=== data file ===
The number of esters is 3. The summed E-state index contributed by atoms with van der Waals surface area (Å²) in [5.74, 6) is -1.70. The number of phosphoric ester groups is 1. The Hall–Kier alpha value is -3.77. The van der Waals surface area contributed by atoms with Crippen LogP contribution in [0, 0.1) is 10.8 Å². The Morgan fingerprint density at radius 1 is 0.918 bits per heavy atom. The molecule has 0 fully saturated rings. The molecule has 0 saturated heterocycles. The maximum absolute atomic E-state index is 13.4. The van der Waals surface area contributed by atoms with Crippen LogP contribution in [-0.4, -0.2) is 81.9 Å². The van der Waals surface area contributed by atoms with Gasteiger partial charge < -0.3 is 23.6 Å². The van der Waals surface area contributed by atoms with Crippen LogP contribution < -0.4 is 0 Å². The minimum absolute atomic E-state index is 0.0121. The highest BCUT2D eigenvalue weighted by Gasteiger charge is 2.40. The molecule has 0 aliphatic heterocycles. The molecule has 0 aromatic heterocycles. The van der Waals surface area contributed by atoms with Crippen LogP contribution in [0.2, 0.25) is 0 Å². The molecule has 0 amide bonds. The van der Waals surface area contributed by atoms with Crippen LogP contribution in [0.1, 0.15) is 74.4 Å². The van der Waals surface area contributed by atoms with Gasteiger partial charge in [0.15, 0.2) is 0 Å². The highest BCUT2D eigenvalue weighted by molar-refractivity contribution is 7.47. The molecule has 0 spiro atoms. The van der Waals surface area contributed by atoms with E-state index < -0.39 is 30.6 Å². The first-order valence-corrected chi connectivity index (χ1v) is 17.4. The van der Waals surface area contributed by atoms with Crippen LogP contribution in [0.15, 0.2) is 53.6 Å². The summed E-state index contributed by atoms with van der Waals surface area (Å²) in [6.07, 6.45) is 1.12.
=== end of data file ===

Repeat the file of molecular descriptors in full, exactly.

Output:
The number of esters is 3. The summed E-state index contributed by atoms with van der Waals surface area (Å²) in [5.74, 6) is -1.70. The number of phosphoric ester groups is 1. The Hall–Kier alpha value is -3.77. The van der Waals surface area contributed by atoms with Crippen LogP contribution in [0, 0.1) is 10.8 Å². The Morgan fingerprint density at radius 1 is 0.918 bits per heavy atom. The molecule has 0 fully saturated rings. The molecule has 0 saturated heterocycles. The maximum absolute atomic E-state index is 13.4. The van der Waals surface area contributed by atoms with Crippen LogP contribution in [-0.4, -0.2) is 81.9 Å². The van der Waals surface area contributed by atoms with Gasteiger partial charge < -0.3 is 23.6 Å². The van der Waals surface area contributed by atoms with Crippen LogP contribution < -0.4 is 0 Å². The minimum absolute atomic E-state index is 0.0121. The highest BCUT2D eigenvalue weighted by Gasteiger charge is 2.40. The molecule has 0 aliphatic heterocycles. The molecule has 0 aromatic heterocycles. The van der Waals surface area contributed by atoms with Crippen LogP contribution in [0.2, 0.25) is 0 Å². The molecule has 0 amide bonds. The van der Waals surface area contributed by atoms with Crippen LogP contribution in [0.1, 0.15) is 74.4 Å². The van der Waals surface area contributed by atoms with Gasteiger partial charge in [0.15, 0.2) is 0 Å². The highest BCUT2D eigenvalue weighted by molar-refractivity contribution is 7.47. The molecule has 0 spiro atoms. The van der Waals surface area contributed by atoms with E-state index < -0.39 is 30.6 Å². The first-order valence-corrected chi connectivity index (χ1v) is 17.4. The van der Waals surface area contributed by atoms with Crippen LogP contribution in [0.15, 0.2) is 53.6 Å². The summed E-state index contributed by atoms with van der Waals surface area (Å²) in [6.07, 6.45) is 1.12.